After the first presidential debate between Donald Trump and Hillary Clinton Monday night, the first question on everybody's mind was, of course, who won? Like boxers celebrating before the decision after a bout, both Republican nominee Trump and Democratic nominee Clinton played it off like they won.
Pundits and political observers largely thought the former secretary of state came out ahead against the New York City businessman. Many believed Clinton came off as more prepared while Trump seemed to stumble and fade after initially attacking the Democratic nominee. But a number of informal polls online found Trump won the debate. As of about 9 a.m. EDT Tuesday, an online poll at The Hill with more than 120,000 respondents found that 58 percent thought Trump won, compared to Clinton at 36 percent. A similarly informal CNBC poll with more than 800,000 respondents at about 9 a.m. EDT had Trump up 66 percent to 34 percent. Trump himself tweeted about the online polls Monday night, screenshotting results from CNBC, The Hill, Variety, NJ.com, Variety and Breitbart, the outlet that was run by his campaign CEO Steve Bannon.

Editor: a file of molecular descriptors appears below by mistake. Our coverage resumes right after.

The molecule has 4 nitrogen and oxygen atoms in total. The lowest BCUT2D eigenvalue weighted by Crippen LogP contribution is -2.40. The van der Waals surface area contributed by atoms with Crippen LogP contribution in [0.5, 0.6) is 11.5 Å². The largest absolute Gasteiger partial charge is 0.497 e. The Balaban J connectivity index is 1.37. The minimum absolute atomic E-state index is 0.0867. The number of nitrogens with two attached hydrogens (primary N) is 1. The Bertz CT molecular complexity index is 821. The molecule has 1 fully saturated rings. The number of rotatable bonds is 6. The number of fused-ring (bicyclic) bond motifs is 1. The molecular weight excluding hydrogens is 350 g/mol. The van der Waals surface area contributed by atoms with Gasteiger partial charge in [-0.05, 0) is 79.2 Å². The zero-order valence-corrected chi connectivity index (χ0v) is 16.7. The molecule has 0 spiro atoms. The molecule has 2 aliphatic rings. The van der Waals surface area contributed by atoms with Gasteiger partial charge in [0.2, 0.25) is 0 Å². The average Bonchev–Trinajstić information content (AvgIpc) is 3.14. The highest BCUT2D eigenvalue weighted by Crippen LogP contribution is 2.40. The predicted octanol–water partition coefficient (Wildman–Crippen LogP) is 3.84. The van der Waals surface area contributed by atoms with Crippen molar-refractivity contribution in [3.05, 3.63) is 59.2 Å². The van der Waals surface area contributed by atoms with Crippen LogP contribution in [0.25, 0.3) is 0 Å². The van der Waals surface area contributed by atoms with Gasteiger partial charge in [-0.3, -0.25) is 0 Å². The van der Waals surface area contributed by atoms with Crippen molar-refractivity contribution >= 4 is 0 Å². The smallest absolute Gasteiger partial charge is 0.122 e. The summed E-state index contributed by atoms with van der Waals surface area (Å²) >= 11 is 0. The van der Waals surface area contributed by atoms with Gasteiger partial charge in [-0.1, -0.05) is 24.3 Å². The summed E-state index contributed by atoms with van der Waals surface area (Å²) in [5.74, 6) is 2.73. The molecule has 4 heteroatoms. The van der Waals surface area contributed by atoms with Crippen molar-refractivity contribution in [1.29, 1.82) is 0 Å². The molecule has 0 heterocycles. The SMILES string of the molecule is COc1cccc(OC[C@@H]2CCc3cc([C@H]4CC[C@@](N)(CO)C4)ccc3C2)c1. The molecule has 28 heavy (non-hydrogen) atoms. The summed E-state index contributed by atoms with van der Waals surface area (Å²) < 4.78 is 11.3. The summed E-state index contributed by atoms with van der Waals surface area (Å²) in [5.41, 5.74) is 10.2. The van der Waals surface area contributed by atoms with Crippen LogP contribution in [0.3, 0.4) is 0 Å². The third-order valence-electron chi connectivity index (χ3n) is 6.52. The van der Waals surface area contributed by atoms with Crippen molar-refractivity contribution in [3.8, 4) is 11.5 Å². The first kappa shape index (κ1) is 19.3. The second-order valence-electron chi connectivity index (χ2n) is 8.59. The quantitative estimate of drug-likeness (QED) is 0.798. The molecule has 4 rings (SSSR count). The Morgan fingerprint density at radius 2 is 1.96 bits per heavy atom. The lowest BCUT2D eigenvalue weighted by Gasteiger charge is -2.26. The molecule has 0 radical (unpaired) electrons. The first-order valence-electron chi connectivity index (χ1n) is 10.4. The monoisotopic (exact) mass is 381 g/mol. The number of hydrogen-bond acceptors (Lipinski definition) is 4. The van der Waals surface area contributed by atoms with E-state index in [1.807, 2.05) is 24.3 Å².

Online polls are not necessarily in line with what the country thought as a whole because the voting is informal. CNBC's poll even features a disclaimer to that effect. A more formal CNN/ORC poll found that 62 percent of respondents thought Clinton won, while 27 percent thought Trump won.
"That drubbing is similar to Mitt Romney's dominant performance over President Barack Obama in the first 2012 presidential debate," wrote CNN.
The survey spoke with 521 registered voters in the days leading up to the debate, then those people were re-interviewed after the event. The pool of respondents did skew Democratic and the margin of error was 4.5 percentage points. Still, perhaps most importantly for Clinton, independents who watched the debate thought she won 54 percent to 33 percent, according to the CNN/ORC survey.
The markets also apparently reacted as if Clinton won, according to analysts who talked with CNBC. "Early indications suggest Hillary won the debate; at least didn't lose. Futures are higher and the peso is rallying," said Jack Ablin, chief investment officer at BMO Private Bank, according to CNBC.